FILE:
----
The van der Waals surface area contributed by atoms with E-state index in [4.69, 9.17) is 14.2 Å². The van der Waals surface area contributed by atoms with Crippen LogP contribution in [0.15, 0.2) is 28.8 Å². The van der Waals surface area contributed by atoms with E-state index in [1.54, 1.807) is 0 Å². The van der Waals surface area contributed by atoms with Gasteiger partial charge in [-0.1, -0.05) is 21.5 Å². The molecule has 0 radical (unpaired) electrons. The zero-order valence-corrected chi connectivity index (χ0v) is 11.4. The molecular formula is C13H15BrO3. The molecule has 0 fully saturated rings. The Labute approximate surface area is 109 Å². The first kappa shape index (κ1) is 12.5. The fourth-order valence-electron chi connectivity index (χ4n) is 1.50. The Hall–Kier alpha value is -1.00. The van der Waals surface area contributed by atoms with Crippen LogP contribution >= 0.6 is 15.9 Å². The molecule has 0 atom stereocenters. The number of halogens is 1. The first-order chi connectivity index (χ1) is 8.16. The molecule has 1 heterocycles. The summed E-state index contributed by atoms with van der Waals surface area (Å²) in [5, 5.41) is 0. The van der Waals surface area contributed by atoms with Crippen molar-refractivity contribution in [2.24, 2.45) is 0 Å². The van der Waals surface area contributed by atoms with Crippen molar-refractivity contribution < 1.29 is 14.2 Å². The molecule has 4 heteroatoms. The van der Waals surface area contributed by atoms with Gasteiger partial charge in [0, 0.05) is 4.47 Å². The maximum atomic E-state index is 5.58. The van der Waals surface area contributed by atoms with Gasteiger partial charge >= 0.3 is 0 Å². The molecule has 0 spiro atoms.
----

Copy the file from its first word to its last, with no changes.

The van der Waals surface area contributed by atoms with E-state index in [4.69, 9.17) is 14.2 Å². The van der Waals surface area contributed by atoms with Crippen LogP contribution in [0.15, 0.2) is 28.8 Å². The van der Waals surface area contributed by atoms with E-state index in [1.54, 1.807) is 0 Å². The van der Waals surface area contributed by atoms with Gasteiger partial charge in [-0.1, -0.05) is 21.5 Å². The molecule has 0 radical (unpaired) electrons. The zero-order valence-corrected chi connectivity index (χ0v) is 11.4. The molecular formula is C13H15BrO3. The molecule has 0 fully saturated rings. The Labute approximate surface area is 109 Å². The first kappa shape index (κ1) is 12.5. The fourth-order valence-electron chi connectivity index (χ4n) is 1.50. The Hall–Kier alpha value is -1.00. The van der Waals surface area contributed by atoms with Crippen LogP contribution >= 0.6 is 15.9 Å². The molecule has 0 atom stereocenters. The number of halogens is 1. The first-order chi connectivity index (χ1) is 8.16. The molecule has 1 heterocycles. The summed E-state index contributed by atoms with van der Waals surface area (Å²) in [5, 5.41) is 0. The van der Waals surface area contributed by atoms with Crippen molar-refractivity contribution in [2.24, 2.45) is 0 Å². The van der Waals surface area contributed by atoms with Crippen molar-refractivity contribution < 1.29 is 14.2 Å². The molecule has 4 heteroatoms. The van der Waals surface area contributed by atoms with Gasteiger partial charge in [0, 0.05) is 4.47 Å². The maximum atomic E-state index is 5.58. The van der Waals surface area contributed by atoms with Gasteiger partial charge >= 0.3 is 0 Å². The molecule has 0 spiro atoms.